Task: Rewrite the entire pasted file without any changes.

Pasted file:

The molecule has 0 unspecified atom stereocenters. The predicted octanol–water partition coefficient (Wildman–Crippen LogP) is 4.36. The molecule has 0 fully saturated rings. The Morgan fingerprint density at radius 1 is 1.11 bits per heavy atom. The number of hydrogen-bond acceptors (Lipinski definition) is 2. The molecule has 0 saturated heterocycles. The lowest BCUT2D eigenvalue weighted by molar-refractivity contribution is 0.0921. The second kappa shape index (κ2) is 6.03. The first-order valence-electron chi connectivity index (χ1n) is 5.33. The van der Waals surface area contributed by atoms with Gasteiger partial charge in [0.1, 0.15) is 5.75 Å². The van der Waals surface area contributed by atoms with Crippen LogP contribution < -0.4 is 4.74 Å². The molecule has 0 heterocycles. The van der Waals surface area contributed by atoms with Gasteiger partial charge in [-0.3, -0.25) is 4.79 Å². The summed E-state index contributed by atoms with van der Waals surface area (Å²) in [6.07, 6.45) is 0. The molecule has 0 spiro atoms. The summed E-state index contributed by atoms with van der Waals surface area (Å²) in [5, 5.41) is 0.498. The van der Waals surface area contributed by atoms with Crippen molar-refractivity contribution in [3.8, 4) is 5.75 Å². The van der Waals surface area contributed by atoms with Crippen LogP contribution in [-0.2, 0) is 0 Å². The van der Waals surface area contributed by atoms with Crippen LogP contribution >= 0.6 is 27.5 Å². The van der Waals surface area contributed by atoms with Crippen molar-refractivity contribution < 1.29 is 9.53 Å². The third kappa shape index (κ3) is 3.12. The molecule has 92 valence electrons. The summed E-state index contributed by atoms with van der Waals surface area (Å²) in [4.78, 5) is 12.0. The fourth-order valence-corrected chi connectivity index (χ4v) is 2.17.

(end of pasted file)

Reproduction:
The molecule has 0 unspecified atom stereocenters. The predicted octanol–water partition coefficient (Wildman–Crippen LogP) is 4.36. The molecule has 0 fully saturated rings. The Morgan fingerprint density at radius 1 is 1.11 bits per heavy atom. The number of hydrogen-bond acceptors (Lipinski definition) is 2. The molecule has 0 saturated heterocycles. The lowest BCUT2D eigenvalue weighted by molar-refractivity contribution is 0.0921. The second kappa shape index (κ2) is 6.03. The first-order valence-electron chi connectivity index (χ1n) is 5.33. The van der Waals surface area contributed by atoms with Gasteiger partial charge in [0.1, 0.15) is 5.75 Å². The van der Waals surface area contributed by atoms with Crippen LogP contribution < -0.4 is 4.74 Å². The molecule has 0 heterocycles. The van der Waals surface area contributed by atoms with Gasteiger partial charge in [-0.3, -0.25) is 4.79 Å². The summed E-state index contributed by atoms with van der Waals surface area (Å²) in [6.07, 6.45) is 0. The molecule has 0 spiro atoms. The summed E-state index contributed by atoms with van der Waals surface area (Å²) in [5, 5.41) is 0.498. The van der Waals surface area contributed by atoms with Crippen molar-refractivity contribution in [3.8, 4) is 5.75 Å². The van der Waals surface area contributed by atoms with Crippen LogP contribution in [-0.2, 0) is 0 Å². The van der Waals surface area contributed by atoms with Crippen LogP contribution >= 0.6 is 27.5 Å². The van der Waals surface area contributed by atoms with Crippen molar-refractivity contribution < 1.29 is 9.53 Å². The third kappa shape index (κ3) is 3.12. The molecule has 92 valence electrons. The summed E-state index contributed by atoms with van der Waals surface area (Å²) in [4.78, 5) is 12.0. The fourth-order valence-corrected chi connectivity index (χ4v) is 2.17.